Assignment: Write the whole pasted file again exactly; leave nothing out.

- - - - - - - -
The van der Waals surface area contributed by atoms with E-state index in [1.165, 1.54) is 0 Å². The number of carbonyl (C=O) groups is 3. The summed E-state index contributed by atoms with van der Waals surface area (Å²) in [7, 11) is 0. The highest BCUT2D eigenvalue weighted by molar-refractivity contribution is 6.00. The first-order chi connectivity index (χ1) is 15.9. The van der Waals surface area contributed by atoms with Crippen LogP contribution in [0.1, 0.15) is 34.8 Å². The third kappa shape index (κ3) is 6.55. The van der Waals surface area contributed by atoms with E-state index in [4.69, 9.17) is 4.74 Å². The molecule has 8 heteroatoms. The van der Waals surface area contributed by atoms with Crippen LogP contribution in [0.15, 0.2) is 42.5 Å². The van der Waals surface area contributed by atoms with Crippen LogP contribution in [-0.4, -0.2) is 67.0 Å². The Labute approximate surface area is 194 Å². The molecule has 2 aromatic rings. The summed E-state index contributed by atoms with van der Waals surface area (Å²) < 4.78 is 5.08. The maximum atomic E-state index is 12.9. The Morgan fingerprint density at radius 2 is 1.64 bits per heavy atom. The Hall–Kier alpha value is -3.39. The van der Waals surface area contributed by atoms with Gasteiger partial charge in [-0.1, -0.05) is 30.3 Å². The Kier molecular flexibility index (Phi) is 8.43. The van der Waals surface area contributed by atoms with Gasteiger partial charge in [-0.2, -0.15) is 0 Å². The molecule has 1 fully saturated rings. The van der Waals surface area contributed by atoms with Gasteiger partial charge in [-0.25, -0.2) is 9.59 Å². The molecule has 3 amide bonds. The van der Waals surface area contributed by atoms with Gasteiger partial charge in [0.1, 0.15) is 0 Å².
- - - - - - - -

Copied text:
The van der Waals surface area contributed by atoms with E-state index in [1.165, 1.54) is 0 Å². The number of carbonyl (C=O) groups is 3. The summed E-state index contributed by atoms with van der Waals surface area (Å²) in [7, 11) is 0. The highest BCUT2D eigenvalue weighted by molar-refractivity contribution is 6.00. The first-order chi connectivity index (χ1) is 15.9. The van der Waals surface area contributed by atoms with Crippen LogP contribution in [0.1, 0.15) is 34.8 Å². The third kappa shape index (κ3) is 6.55. The van der Waals surface area contributed by atoms with E-state index in [4.69, 9.17) is 4.74 Å². The molecule has 8 heteroatoms. The van der Waals surface area contributed by atoms with Crippen LogP contribution in [0.15, 0.2) is 42.5 Å². The van der Waals surface area contributed by atoms with Crippen LogP contribution in [-0.4, -0.2) is 67.0 Å². The Labute approximate surface area is 194 Å². The molecule has 2 aromatic rings. The summed E-state index contributed by atoms with van der Waals surface area (Å²) < 4.78 is 5.08. The maximum atomic E-state index is 12.9. The Morgan fingerprint density at radius 2 is 1.64 bits per heavy atom. The Hall–Kier alpha value is -3.39. The van der Waals surface area contributed by atoms with Gasteiger partial charge in [-0.1, -0.05) is 30.3 Å². The Kier molecular flexibility index (Phi) is 8.43. The van der Waals surface area contributed by atoms with Gasteiger partial charge in [-0.2, -0.15) is 0 Å². The molecule has 1 fully saturated rings. The van der Waals surface area contributed by atoms with Gasteiger partial charge in [-0.25, -0.2) is 9.59 Å². The molecule has 3 amide bonds. The van der Waals surface area contributed by atoms with Gasteiger partial charge in [0.1, 0.15) is 0 Å².